Code coverage and testing

Recently I mentioned that we were in the process of adding additional tests to our code base. We’d been using JITT to reduce the number of tests that we wrote and now it was time to fill in some of the gaps. This week I started to use some code coverage tools to see how well we were doing with our tests…

My client has both Compuware DevPartner Studio, which includes a coverage tool called True Coverage, and Rational Pure Coverage. I used both this week and I find that Pure Coverage product seems to work better for me.

Both of these products instrument the code under test, collect data whilst the program is running and then produce reports that show which pieces of code were executed. I found that the filtering available in Pure Coverage made the product more useful to me during testing as my tests were focused on a particular library and I was only really interested in the coverage numbers for that library. Pure Coverage allowed me to hide all of the dependent libraries and test code and mock code from the reports.

The coverage data was useful; it clearly highlighted the code where we’d only written the first test and it also showed us where we had failed to add tests that executed various failure paths. Many of the classes that had pretty complete coverage had many of the exceptional code paths untouched; pass in an incorrect key to a factory object and it throws an exception, you need to remember to test for that. Often the untouched error situations were hard to get to; validation of input at one level in the code made it impossible for duplicated validation logic to fail lower in the code, but sometimes it’s hard to see that…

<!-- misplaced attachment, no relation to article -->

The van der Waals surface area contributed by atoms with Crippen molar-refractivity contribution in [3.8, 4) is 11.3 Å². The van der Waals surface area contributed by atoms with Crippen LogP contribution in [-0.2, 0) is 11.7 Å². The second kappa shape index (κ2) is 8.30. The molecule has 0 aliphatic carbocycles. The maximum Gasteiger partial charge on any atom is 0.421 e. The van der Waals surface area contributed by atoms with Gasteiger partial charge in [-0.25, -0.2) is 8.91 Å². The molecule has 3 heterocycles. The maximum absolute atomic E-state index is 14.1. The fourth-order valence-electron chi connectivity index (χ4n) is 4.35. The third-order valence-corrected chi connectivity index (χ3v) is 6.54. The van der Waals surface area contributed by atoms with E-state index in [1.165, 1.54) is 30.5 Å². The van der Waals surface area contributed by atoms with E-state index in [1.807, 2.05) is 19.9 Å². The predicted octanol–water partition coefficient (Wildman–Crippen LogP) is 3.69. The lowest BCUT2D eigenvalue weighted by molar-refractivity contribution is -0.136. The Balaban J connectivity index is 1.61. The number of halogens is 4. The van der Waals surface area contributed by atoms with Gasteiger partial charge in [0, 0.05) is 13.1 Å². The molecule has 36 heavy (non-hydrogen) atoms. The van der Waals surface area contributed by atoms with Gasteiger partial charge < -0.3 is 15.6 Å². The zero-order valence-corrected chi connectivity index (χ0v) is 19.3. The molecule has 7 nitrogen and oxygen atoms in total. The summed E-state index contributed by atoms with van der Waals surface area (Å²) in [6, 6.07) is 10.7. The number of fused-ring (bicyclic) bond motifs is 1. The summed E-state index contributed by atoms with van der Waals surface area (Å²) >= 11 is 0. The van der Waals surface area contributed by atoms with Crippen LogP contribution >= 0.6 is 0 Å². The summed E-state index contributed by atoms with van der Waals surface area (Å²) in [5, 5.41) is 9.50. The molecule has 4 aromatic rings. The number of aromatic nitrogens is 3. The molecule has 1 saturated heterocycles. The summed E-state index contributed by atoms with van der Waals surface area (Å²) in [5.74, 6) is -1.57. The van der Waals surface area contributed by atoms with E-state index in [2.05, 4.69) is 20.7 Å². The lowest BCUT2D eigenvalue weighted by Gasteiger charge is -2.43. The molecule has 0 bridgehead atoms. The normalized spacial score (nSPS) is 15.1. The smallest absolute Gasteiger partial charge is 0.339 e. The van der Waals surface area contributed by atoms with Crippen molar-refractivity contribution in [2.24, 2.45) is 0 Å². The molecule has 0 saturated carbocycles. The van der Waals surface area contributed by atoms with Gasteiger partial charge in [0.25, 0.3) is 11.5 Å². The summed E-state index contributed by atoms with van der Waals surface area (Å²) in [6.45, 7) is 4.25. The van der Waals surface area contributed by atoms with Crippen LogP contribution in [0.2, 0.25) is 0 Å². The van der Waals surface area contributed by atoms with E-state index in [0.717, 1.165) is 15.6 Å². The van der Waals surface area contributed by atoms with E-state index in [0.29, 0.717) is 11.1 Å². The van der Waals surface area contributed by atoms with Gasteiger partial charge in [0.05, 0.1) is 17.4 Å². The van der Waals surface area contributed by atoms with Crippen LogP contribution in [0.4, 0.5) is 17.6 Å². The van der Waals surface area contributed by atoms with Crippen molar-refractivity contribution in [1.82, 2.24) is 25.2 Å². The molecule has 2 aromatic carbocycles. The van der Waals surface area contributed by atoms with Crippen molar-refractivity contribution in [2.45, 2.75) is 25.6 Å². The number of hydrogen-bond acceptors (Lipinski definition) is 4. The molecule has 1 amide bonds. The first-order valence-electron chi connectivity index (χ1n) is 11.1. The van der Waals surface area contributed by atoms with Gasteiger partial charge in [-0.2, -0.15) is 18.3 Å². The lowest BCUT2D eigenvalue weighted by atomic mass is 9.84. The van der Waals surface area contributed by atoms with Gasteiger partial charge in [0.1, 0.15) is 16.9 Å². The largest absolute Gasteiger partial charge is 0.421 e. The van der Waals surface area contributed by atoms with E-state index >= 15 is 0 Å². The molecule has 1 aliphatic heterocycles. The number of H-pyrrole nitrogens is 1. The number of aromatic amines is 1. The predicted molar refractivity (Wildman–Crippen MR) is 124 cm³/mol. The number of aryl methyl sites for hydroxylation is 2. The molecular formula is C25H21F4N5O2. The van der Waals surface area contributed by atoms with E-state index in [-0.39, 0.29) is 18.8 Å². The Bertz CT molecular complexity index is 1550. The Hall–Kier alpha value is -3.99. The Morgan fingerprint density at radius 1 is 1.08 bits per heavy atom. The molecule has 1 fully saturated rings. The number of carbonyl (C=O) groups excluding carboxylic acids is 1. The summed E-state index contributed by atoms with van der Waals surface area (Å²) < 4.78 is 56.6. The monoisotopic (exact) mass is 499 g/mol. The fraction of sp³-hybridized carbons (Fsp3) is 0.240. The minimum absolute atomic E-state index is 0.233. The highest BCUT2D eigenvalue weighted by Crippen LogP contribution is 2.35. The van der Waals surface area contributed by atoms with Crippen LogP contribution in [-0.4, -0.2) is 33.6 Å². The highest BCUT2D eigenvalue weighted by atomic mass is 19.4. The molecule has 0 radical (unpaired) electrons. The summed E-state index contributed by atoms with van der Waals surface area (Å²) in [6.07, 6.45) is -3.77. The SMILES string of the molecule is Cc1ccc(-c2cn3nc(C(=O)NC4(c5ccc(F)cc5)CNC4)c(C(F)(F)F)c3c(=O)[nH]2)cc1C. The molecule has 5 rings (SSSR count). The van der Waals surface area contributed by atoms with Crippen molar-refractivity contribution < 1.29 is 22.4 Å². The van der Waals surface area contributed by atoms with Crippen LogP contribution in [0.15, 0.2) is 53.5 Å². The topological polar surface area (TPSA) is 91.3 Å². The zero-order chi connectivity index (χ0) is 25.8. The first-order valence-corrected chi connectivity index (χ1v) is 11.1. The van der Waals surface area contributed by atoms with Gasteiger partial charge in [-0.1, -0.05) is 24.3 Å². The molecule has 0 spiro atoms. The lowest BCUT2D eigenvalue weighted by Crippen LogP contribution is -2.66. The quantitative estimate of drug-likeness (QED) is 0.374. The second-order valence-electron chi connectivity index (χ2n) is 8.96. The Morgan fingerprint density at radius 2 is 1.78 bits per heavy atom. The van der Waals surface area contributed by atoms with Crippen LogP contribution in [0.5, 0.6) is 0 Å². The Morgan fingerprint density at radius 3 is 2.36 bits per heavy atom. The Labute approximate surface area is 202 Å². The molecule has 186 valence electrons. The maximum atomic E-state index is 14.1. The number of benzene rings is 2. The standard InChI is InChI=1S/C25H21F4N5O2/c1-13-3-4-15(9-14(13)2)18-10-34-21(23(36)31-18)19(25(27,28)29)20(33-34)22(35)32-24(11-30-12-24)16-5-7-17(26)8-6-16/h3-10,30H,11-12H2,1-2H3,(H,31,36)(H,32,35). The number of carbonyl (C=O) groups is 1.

The coverage numbers that you gather during testing don’t mean a great deal, simply that certain code paths have been executed. They don’t in any way represent anything about the quality of your testing, just that the code has been run. Ideally you get 100% coverage from the tests you create whilst thinking of ways to test the code. Running the coverage tool just tells you that your work is done.

Our coverage data indicated where we needed to add a few extra tests and helped us to refactor some unreachable code. It also helped to keep us writing new tests by reminding us of places that hadn’t been tested. However, you need to be careful with coverage tools. As Brian Marick states in “How to misuse Code Coverage” these tools can and are used incorrectly. It’s easy to be lulled into the idea that you can let the coverage tool drive your testing when, in fact, you should let your testing drive your testing and simply use the coverage tool as a quick verification mechanism. What we did was use the coverage reports to highlight two situations: 1) functions with no coverage, i.e. code that wasn’t being tested at all, and 2) functions with between 95% and 100% coverage; i.e. code that probably had a few missed error states. Run the report, pick a few things to fix, work for the rest of the day and then run the report again. Using the coverage tool in this way seemed to work well for us; it added focus and provided verification, but we didn’t become slave to it.